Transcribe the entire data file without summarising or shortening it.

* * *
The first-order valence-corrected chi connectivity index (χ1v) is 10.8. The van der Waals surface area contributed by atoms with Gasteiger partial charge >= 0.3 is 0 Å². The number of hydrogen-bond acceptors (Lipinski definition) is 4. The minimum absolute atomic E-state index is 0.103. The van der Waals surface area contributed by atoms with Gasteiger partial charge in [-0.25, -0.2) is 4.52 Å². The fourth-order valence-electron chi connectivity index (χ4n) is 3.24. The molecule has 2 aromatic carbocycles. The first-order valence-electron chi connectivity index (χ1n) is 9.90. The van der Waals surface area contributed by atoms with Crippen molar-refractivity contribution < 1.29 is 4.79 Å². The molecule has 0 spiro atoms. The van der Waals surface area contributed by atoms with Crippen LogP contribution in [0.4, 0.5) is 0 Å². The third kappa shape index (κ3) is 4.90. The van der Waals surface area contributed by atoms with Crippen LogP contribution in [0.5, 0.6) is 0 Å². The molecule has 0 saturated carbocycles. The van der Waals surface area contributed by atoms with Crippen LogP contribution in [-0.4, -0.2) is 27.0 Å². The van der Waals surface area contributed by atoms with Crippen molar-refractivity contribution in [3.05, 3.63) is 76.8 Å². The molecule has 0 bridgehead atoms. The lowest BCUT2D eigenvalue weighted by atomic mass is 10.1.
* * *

The first-order valence-corrected chi connectivity index (χ1v) is 10.8. The van der Waals surface area contributed by atoms with Gasteiger partial charge >= 0.3 is 0 Å². The number of hydrogen-bond acceptors (Lipinski definition) is 4. The minimum absolute atomic E-state index is 0.103. The van der Waals surface area contributed by atoms with Gasteiger partial charge in [-0.25, -0.2) is 4.52 Å². The fourth-order valence-electron chi connectivity index (χ4n) is 3.24. The molecule has 2 aromatic carbocycles. The first-order valence-electron chi connectivity index (χ1n) is 9.90. The van der Waals surface area contributed by atoms with Crippen molar-refractivity contribution < 1.29 is 4.79 Å². The molecule has 0 spiro atoms. The van der Waals surface area contributed by atoms with Crippen LogP contribution in [0.4, 0.5) is 0 Å². The third kappa shape index (κ3) is 4.90. The van der Waals surface area contributed by atoms with Crippen LogP contribution in [0.5, 0.6) is 0 Å². The molecule has 0 saturated carbocycles. The van der Waals surface area contributed by atoms with Crippen LogP contribution in [-0.4, -0.2) is 27.0 Å². The van der Waals surface area contributed by atoms with Crippen molar-refractivity contribution in [3.05, 3.63) is 76.8 Å². The molecule has 0 bridgehead atoms. The lowest BCUT2D eigenvalue weighted by atomic mass is 10.1.